27 November 2011

soapbox: knowing your students

One of the criticisms I get from the higher-ups is that I try too hard to be liked, or to be students' friends. To some degree, I agree. My students sometimes try to take advantage of the rapport I have with them. That's what I'm working hardest at this year.

However, there are two reasons this is a problem of mine, which come from some of my educational philosophy:

  1. One of the best things you can do for your students is know their names.
  2. As with any job, you have to figure out how to really have fun and enjoy it.
1. Teaching isn't about sharing knowledge, it's about getting students to want knowledge. All anyone needs is desire, and that will lead them to knowledge, practice, and eventually skills. It's like the cheesy quote on my faculty room door says: "Students won't care how much you know until they know how much you care."

When I was student teaching, I had six periods of over forty students each. My mentor teacher told me it's not worth it to get to know their names because there's just too many, and they all change at the semester. Then my advisor from the university told me it's actually a very big deal to know their names, and that I should try, no matter how many students there are and no matter how short a time I have with them. Ever since then, I have taken it seriously, and the more you do something, the easier it gets.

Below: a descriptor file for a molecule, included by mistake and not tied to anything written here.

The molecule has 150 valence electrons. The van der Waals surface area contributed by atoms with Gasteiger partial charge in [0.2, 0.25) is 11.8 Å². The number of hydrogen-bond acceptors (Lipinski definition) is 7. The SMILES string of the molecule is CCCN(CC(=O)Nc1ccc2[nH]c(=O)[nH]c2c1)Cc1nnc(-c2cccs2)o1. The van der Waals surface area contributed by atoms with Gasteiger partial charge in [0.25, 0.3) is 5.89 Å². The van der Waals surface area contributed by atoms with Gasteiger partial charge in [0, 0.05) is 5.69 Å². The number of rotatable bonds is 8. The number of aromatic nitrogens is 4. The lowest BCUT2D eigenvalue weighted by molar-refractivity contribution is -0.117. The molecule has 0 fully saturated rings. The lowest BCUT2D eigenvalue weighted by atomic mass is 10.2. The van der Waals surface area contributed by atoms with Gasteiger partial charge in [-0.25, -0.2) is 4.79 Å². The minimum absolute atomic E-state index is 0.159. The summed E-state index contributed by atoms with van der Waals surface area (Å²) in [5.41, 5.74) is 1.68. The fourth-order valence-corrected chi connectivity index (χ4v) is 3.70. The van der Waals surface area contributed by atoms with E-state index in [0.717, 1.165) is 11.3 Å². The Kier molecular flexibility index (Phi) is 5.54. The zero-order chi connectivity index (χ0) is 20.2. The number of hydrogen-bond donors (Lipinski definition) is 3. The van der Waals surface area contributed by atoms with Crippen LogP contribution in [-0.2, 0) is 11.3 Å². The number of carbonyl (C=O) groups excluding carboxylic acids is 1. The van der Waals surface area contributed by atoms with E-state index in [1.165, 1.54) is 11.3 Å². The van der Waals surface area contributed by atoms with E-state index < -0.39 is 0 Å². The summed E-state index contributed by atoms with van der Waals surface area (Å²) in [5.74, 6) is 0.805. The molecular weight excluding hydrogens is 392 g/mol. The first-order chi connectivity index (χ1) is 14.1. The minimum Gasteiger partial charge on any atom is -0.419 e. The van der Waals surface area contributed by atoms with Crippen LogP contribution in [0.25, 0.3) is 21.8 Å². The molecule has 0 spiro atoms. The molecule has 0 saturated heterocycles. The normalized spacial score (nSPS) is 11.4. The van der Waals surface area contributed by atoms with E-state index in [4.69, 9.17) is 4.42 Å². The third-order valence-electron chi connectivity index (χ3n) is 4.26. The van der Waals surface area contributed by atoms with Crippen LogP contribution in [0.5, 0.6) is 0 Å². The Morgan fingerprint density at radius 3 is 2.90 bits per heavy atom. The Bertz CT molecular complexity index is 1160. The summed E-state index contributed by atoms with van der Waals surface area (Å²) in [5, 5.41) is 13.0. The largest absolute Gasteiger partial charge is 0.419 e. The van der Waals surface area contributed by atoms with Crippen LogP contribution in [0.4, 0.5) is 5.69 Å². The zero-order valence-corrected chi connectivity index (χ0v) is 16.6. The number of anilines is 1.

In retrospect, I think it's a big deal first of all to show students that you know they exist. Secondly, when you know a student's name, you start to see that student's face when you grade assignments and projects, which forces you to get to know them. You can randomly comment about a project they did particularly well. You can see where they're struggling without them coming up and asking for help, as so many teenagers are so shy.

2. When I tell people that I teach junior high, they either admire my apparent saintly efforts, or subconsciously mock them. This age group is one of the roughest. Unlike most people, I loved my junior high days. Junior high was the pinnacle of childhood fun. I was smart enough to play more challenging games, but not old enough for girls to have taken over my life. This nostalgia helps me enjoy my time with that age group now.

In other words, I just let go to some degree and be myself. (Of course, being a public employee means I have a public standard to live up to.) I'm not trying to be the best teacher of all time. I'm just trying to have fun while doing a good job.

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